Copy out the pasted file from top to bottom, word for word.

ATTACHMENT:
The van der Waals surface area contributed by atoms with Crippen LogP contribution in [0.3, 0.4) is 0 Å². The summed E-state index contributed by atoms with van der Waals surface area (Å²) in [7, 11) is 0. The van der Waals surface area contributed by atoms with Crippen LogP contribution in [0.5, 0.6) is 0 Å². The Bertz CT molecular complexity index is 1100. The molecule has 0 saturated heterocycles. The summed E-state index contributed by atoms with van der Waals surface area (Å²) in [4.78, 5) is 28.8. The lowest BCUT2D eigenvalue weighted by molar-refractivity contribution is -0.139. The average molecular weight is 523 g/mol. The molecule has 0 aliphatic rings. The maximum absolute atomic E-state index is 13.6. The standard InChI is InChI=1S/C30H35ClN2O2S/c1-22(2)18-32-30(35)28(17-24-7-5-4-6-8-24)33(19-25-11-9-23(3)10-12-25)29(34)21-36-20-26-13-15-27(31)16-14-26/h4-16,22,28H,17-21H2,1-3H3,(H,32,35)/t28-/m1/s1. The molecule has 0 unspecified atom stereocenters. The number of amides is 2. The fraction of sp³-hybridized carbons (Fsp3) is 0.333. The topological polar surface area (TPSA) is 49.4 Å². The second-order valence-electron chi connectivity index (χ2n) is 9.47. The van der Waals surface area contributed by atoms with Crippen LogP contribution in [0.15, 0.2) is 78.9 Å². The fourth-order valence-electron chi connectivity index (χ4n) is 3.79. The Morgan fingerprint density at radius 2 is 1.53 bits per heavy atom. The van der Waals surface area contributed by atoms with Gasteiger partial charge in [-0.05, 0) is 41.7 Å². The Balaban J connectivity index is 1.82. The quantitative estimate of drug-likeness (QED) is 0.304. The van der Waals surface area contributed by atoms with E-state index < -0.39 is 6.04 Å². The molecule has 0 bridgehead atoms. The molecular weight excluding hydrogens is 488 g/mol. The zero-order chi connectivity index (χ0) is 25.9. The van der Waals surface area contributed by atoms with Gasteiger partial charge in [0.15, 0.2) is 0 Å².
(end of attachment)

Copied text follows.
The van der Waals surface area contributed by atoms with Crippen LogP contribution in [0.3, 0.4) is 0 Å². The summed E-state index contributed by atoms with van der Waals surface area (Å²) in [7, 11) is 0. The van der Waals surface area contributed by atoms with Crippen LogP contribution in [0.5, 0.6) is 0 Å². The Bertz CT molecular complexity index is 1100. The molecule has 0 saturated heterocycles. The summed E-state index contributed by atoms with van der Waals surface area (Å²) in [4.78, 5) is 28.8. The lowest BCUT2D eigenvalue weighted by molar-refractivity contribution is -0.139. The average molecular weight is 523 g/mol. The molecule has 0 aliphatic rings. The maximum absolute atomic E-state index is 13.6. The standard InChI is InChI=1S/C30H35ClN2O2S/c1-22(2)18-32-30(35)28(17-24-7-5-4-6-8-24)33(19-25-11-9-23(3)10-12-25)29(34)21-36-20-26-13-15-27(31)16-14-26/h4-16,22,28H,17-21H2,1-3H3,(H,32,35)/t28-/m1/s1. The molecule has 0 unspecified atom stereocenters. The number of amides is 2. The fraction of sp³-hybridized carbons (Fsp3) is 0.333. The topological polar surface area (TPSA) is 49.4 Å². The second-order valence-electron chi connectivity index (χ2n) is 9.47. The van der Waals surface area contributed by atoms with Crippen LogP contribution in [0.15, 0.2) is 78.9 Å². The fourth-order valence-electron chi connectivity index (χ4n) is 3.79. The Morgan fingerprint density at radius 2 is 1.53 bits per heavy atom. The van der Waals surface area contributed by atoms with Gasteiger partial charge in [-0.05, 0) is 41.7 Å². The Balaban J connectivity index is 1.82. The quantitative estimate of drug-likeness (QED) is 0.304. The van der Waals surface area contributed by atoms with E-state index < -0.39 is 6.04 Å². The molecule has 0 bridgehead atoms. The molecular weight excluding hydrogens is 488 g/mol. The zero-order chi connectivity index (χ0) is 25.9. The van der Waals surface area contributed by atoms with Gasteiger partial charge in [0.15, 0.2) is 0 Å².